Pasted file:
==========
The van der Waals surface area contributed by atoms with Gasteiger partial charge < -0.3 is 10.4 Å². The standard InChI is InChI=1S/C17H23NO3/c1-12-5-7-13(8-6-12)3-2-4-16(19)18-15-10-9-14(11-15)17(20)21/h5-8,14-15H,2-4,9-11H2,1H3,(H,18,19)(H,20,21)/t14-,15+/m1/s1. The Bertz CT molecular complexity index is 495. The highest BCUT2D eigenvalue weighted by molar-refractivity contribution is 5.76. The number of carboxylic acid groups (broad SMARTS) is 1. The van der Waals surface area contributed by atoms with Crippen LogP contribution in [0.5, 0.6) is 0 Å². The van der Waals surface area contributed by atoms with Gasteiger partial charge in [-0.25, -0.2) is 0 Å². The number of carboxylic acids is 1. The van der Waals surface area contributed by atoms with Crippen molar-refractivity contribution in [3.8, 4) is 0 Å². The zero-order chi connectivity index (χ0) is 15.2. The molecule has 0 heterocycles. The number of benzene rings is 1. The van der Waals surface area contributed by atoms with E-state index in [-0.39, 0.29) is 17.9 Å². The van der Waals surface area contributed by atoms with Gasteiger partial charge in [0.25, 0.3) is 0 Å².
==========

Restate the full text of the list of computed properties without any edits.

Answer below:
The van der Waals surface area contributed by atoms with Gasteiger partial charge < -0.3 is 10.4 Å². The standard InChI is InChI=1S/C17H23NO3/c1-12-5-7-13(8-6-12)3-2-4-16(19)18-15-10-9-14(11-15)17(20)21/h5-8,14-15H,2-4,9-11H2,1H3,(H,18,19)(H,20,21)/t14-,15+/m1/s1. The Bertz CT molecular complexity index is 495. The highest BCUT2D eigenvalue weighted by molar-refractivity contribution is 5.76. The number of carboxylic acid groups (broad SMARTS) is 1. The van der Waals surface area contributed by atoms with Crippen LogP contribution in [0.5, 0.6) is 0 Å². The van der Waals surface area contributed by atoms with Gasteiger partial charge in [-0.25, -0.2) is 0 Å². The number of carboxylic acids is 1. The van der Waals surface area contributed by atoms with Crippen molar-refractivity contribution in [3.8, 4) is 0 Å². The zero-order chi connectivity index (χ0) is 15.2. The molecule has 0 heterocycles. The number of benzene rings is 1. The van der Waals surface area contributed by atoms with E-state index in [-0.39, 0.29) is 17.9 Å². The van der Waals surface area contributed by atoms with Gasteiger partial charge in [0.25, 0.3) is 0 Å².